What is the role of government in ensuring an orderly, safe and non-violent society for its citizens? When that same government itself uses violence to achieve these goals, as in the war on terrorism since 2001, it is often presented as an exception or contradiction. These issues are far from new in the history of political thought, both in its modern and classical varieties.
Attend three evenings of the Contemporary Civilization Mini-Core Class: State and Violence, with Professor Emmanuelle Saada, as we explore the complex relationship between state and violence. We will examine how classic political philosophy viewed the state as an instrument for protecting individuals from violence, but only through recourse to intense violence of its own. We'll reflect upon current events through the lens of classical philosophical thought.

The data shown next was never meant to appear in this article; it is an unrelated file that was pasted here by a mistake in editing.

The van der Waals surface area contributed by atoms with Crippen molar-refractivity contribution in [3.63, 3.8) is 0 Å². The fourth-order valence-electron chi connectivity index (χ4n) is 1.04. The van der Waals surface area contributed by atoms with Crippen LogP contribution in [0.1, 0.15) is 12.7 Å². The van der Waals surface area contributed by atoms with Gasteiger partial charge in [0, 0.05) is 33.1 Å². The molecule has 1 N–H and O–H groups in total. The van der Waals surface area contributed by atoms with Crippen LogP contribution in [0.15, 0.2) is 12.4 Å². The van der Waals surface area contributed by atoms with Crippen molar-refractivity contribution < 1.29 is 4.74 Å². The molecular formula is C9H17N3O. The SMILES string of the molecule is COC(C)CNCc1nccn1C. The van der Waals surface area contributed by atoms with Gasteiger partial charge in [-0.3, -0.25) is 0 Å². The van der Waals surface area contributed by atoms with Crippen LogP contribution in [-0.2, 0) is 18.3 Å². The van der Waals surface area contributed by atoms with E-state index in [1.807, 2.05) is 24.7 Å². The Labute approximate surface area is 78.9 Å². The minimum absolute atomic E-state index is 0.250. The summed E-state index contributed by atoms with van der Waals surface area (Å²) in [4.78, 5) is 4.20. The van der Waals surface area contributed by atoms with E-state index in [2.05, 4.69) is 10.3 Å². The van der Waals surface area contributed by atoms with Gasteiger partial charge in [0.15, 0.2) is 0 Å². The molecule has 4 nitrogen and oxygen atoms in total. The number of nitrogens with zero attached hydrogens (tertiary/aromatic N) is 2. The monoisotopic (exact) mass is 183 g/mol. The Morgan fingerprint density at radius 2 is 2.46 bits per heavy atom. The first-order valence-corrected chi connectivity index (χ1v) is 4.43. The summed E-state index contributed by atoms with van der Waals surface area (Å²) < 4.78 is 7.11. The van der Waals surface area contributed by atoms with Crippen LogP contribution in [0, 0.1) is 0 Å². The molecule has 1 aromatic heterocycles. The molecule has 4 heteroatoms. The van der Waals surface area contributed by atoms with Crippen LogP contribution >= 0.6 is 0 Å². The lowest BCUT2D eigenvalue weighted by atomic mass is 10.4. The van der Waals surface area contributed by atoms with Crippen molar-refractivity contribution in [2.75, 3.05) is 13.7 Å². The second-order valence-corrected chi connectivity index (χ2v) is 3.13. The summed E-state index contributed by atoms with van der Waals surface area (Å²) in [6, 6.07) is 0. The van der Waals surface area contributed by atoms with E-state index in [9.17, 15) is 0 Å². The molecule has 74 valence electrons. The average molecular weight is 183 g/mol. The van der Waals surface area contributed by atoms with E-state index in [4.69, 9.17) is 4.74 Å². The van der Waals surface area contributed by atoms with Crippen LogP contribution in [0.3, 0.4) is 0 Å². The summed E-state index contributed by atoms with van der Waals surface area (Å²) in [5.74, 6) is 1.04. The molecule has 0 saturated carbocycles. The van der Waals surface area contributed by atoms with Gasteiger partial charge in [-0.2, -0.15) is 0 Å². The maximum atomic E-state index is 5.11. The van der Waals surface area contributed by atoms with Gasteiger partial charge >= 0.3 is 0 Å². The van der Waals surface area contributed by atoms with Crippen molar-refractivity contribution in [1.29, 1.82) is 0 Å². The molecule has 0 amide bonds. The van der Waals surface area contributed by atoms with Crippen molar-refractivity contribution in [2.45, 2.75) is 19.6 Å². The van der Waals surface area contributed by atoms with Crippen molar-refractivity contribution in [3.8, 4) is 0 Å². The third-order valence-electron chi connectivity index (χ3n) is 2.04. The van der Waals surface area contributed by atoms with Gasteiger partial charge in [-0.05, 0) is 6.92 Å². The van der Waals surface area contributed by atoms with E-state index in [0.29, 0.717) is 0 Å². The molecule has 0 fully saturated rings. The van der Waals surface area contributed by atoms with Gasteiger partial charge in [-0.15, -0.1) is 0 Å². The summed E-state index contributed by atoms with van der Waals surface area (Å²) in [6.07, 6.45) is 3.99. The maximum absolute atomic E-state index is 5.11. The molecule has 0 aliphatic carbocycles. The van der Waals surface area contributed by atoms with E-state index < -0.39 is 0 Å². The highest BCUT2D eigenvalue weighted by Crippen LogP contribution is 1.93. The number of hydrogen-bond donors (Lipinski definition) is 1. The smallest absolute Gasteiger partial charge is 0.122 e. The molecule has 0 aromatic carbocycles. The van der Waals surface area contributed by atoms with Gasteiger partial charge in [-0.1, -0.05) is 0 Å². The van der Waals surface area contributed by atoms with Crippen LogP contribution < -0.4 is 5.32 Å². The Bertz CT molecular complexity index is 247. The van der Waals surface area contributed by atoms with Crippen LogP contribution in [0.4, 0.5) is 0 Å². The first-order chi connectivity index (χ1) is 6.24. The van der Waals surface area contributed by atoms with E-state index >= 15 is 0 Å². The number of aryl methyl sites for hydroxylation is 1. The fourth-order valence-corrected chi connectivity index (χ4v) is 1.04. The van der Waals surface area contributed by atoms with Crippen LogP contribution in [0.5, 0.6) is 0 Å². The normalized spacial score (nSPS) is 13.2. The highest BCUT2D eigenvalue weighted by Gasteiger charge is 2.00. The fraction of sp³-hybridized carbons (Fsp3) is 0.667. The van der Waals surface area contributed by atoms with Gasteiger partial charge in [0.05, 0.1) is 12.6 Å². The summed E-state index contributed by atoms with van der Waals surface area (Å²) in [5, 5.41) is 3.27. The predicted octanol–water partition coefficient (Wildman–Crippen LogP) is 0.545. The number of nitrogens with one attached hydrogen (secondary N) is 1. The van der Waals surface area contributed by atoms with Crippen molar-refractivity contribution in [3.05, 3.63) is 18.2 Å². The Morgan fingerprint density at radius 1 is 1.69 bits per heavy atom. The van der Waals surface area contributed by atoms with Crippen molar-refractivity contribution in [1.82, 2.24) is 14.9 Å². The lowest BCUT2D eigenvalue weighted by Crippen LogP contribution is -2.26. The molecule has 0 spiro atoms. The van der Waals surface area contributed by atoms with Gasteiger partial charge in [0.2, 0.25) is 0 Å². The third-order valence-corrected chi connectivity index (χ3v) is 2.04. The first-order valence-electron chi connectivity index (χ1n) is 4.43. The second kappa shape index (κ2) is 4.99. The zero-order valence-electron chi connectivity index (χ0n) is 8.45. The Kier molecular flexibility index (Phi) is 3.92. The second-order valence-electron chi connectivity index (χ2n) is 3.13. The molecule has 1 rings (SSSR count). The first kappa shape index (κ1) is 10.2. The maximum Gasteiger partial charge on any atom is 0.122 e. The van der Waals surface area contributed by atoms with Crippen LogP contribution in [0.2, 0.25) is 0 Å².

Wednesday, January 25 | The State Against Violence
Machiavelli, The Prince (1532) (excerpts)
John Locke, Second Treatise on Civil Government (1689) (excerpts)
Jean-Jacques Rousseau, The Social Contract (1762) (excerpts)
Wednesday, February 8 | State Violence
Thomas Hobbes, Leviathan (1651) (excerpts)
Michel Foucault, Discipline and Punish (1975) (excerpts)
Wednesday, February 22 | Violence Against the State
Walter Benjamin, Critique of Violence (1921) (excerpts)
Frantz Fanon, Concerning Violence (1961) (excerpts)
Hannah Arendt, On Violence (1970) (excerpts)
Emmanuelle Saada, associate professor of French and Romance philology and director of the Center for French and Francophone Studies
*THIS EVENT HAS PASSED. REGISTRATION HAS CLOSED.*
Wednesdays: January 25, February 8 and February 22, 6:30 – 8:30 p.m.